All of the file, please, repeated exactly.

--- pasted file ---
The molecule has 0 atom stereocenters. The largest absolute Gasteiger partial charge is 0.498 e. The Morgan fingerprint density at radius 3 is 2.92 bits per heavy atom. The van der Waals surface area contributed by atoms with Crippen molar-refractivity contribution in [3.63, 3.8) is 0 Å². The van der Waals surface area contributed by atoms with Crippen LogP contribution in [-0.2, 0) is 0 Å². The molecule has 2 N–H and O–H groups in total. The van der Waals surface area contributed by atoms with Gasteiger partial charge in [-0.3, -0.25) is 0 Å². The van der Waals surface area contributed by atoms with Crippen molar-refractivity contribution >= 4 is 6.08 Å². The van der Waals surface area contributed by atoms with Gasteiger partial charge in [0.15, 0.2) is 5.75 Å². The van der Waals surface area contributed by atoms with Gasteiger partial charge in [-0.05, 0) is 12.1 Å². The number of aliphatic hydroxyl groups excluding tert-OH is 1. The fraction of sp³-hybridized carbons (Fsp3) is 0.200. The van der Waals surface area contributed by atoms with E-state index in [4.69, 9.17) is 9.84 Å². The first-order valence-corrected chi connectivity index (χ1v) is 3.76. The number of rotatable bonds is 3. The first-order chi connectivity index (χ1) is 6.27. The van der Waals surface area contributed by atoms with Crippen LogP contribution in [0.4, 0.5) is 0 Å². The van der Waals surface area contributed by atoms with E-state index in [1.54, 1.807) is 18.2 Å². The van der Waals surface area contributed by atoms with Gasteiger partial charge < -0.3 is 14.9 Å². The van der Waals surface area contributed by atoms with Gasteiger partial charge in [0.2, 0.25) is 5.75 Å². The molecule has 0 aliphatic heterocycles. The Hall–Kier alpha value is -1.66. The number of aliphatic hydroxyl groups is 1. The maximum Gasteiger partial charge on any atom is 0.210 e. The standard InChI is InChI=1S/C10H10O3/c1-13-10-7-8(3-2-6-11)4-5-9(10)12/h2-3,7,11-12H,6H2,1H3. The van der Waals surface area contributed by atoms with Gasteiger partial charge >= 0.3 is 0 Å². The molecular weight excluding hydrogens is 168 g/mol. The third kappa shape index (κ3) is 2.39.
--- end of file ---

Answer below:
The molecule has 0 atom stereocenters. The largest absolute Gasteiger partial charge is 0.498 e. The Morgan fingerprint density at radius 3 is 2.92 bits per heavy atom. The van der Waals surface area contributed by atoms with Crippen molar-refractivity contribution in [3.63, 3.8) is 0 Å². The van der Waals surface area contributed by atoms with Crippen LogP contribution in [-0.2, 0) is 0 Å². The molecule has 2 N–H and O–H groups in total. The van der Waals surface area contributed by atoms with Gasteiger partial charge in [-0.3, -0.25) is 0 Å². The van der Waals surface area contributed by atoms with Crippen molar-refractivity contribution >= 4 is 6.08 Å². The van der Waals surface area contributed by atoms with Gasteiger partial charge in [0.15, 0.2) is 5.75 Å². The van der Waals surface area contributed by atoms with Gasteiger partial charge in [-0.05, 0) is 12.1 Å². The number of aliphatic hydroxyl groups excluding tert-OH is 1. The fraction of sp³-hybridized carbons (Fsp3) is 0.200. The van der Waals surface area contributed by atoms with E-state index in [4.69, 9.17) is 9.84 Å². The first-order valence-corrected chi connectivity index (χ1v) is 3.76. The number of rotatable bonds is 3. The first-order chi connectivity index (χ1) is 6.27. The van der Waals surface area contributed by atoms with Crippen LogP contribution in [0.4, 0.5) is 0 Å². The van der Waals surface area contributed by atoms with E-state index in [1.54, 1.807) is 18.2 Å². The van der Waals surface area contributed by atoms with Gasteiger partial charge < -0.3 is 14.9 Å². The van der Waals surface area contributed by atoms with Gasteiger partial charge in [0.2, 0.25) is 5.75 Å². The molecule has 0 aliphatic heterocycles. The Hall–Kier alpha value is -1.66. The number of aliphatic hydroxyl groups is 1. The maximum Gasteiger partial charge on any atom is 0.210 e. The standard InChI is InChI=1S/C10H10O3/c1-13-10-7-8(3-2-6-11)4-5-9(10)12/h2-3,7,11-12H,6H2,1H3. The van der Waals surface area contributed by atoms with Gasteiger partial charge >= 0.3 is 0 Å². The molecular weight excluding hydrogens is 168 g/mol. The third kappa shape index (κ3) is 2.39.